The Sciences

How the Global Warming Story Changed, Disastrously, Due to "ClimateGate"

The IntersectionBy Chris MooneyDec 9, 2009 5:57 PM

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I've contributed another post to the Science Progress blog; it's about how climate skeptics and deniers have been winning the PR battle the past two years, with science defenders and advocates still far too disorganized and ineffective. Here's a sampling:

The new skeptic strategy began with a ploy that initially seemed so foolish, so petty, that it was unworthy of dignifying with a response. The contrarians seized upon the hottest year in the global temperature record, 1998—which happens to have been a powerful El Nino year, hence the record—and began to hammer the message that there had been “no warming in a decade” since then.

It was, in truth, little more than a damn lie with statistics. Those in the science community eventually pointed out that global warming doesn’t mean every successive year will be hotter than the last one—global temperatures be on the rise without a new record being set every year. All climate theory predicts is that we will see a warming trend, and we certainly have. Or as the U.S. EPA recently put it, “Eight of the 10 warmest years on record have occurred since 2001.” But none of them beat 1998; and so the statistical liars, like George Will of the Washington Post, continued their charade.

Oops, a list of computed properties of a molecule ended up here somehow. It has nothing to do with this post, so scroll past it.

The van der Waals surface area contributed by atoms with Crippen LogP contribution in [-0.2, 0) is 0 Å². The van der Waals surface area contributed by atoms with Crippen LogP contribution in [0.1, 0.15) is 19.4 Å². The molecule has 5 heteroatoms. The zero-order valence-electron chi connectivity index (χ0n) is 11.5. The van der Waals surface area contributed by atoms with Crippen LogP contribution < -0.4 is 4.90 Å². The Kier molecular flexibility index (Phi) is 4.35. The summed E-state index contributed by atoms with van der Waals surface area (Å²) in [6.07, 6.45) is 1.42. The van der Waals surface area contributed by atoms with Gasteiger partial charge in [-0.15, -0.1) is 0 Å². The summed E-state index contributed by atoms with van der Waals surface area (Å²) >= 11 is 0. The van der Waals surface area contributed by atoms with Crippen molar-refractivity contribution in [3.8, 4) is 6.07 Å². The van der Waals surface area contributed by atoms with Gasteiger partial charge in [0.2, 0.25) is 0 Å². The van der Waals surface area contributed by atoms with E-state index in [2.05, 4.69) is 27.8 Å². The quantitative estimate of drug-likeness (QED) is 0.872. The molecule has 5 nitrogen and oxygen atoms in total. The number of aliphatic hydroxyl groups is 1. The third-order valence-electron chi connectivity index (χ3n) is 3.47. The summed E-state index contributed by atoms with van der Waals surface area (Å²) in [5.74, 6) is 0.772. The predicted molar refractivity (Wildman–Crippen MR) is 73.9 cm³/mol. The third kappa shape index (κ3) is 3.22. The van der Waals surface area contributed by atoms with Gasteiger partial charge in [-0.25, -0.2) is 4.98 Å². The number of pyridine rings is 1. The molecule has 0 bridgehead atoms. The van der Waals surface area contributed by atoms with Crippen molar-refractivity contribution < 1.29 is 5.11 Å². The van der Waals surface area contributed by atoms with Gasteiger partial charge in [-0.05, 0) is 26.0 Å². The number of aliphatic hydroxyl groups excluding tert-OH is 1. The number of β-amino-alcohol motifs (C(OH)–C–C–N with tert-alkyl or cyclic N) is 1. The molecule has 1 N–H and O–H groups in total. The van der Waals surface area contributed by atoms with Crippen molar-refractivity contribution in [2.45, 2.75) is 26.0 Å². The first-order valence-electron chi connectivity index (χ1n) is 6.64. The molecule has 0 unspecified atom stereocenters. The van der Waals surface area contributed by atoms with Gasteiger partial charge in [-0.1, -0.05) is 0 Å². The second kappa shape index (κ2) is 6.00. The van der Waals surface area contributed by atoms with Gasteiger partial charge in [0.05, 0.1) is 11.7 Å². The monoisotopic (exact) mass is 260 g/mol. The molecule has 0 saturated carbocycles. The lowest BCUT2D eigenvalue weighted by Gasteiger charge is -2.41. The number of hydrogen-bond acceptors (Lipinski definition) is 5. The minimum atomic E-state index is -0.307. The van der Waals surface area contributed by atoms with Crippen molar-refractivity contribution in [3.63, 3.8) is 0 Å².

The public was quite vulnerable to such messages: Americans don’t know climate science very well, and the notion that temperatures aren’t actually “rising” after all must have spurred many doubts. Indeed, I suspect the “no warming since 1998” line of attack helped contribute to an alarming finding released in October by the Pew Research Center: the proportion of Americans agreeing there is “solid evidence the earth is warming” had declined to 57 percent, from 71 percent a year and a half earlier. And those attributing warming to human activities—the robust scientific consensus view—had dwindled from 47 percent to 36 percent over the same time period.

This blow, however, was nothing compared to the “ClimateGate” saga of November, in which a bevy of emails from the Climate Research Unit at the University of East Anglia in the United Kingdom were illegally obtained and exposed, thus generating a dramatic scandal over the climate scientists’ alleged attempts to silence skeptics and thwart freedom of information requests....“ClimateGate” generated a massive wave of media attention, blending together the skeptics’ longstanding focus on undercutting climate science with a new overwhelming message of scandal and wrongdoing on the part of the climate research establishment. This story was not going to go away, and even as scientists put out statements (most of them several days late) explaining that the science of climate remains unchanged and unaffected by whatever went on at East Anglia, the case for human-caused global warming was dealt a blow the likes of which we have perhaps never before seen.

You can read the full post here

. As you can see, I'm pretty down on what has happened, but I believe it also reinforces the message of Unscientific America--we have really got to realize what we are up against, and privilege communication in a truly new and radical way--or else we'll keep getting it handed to us.

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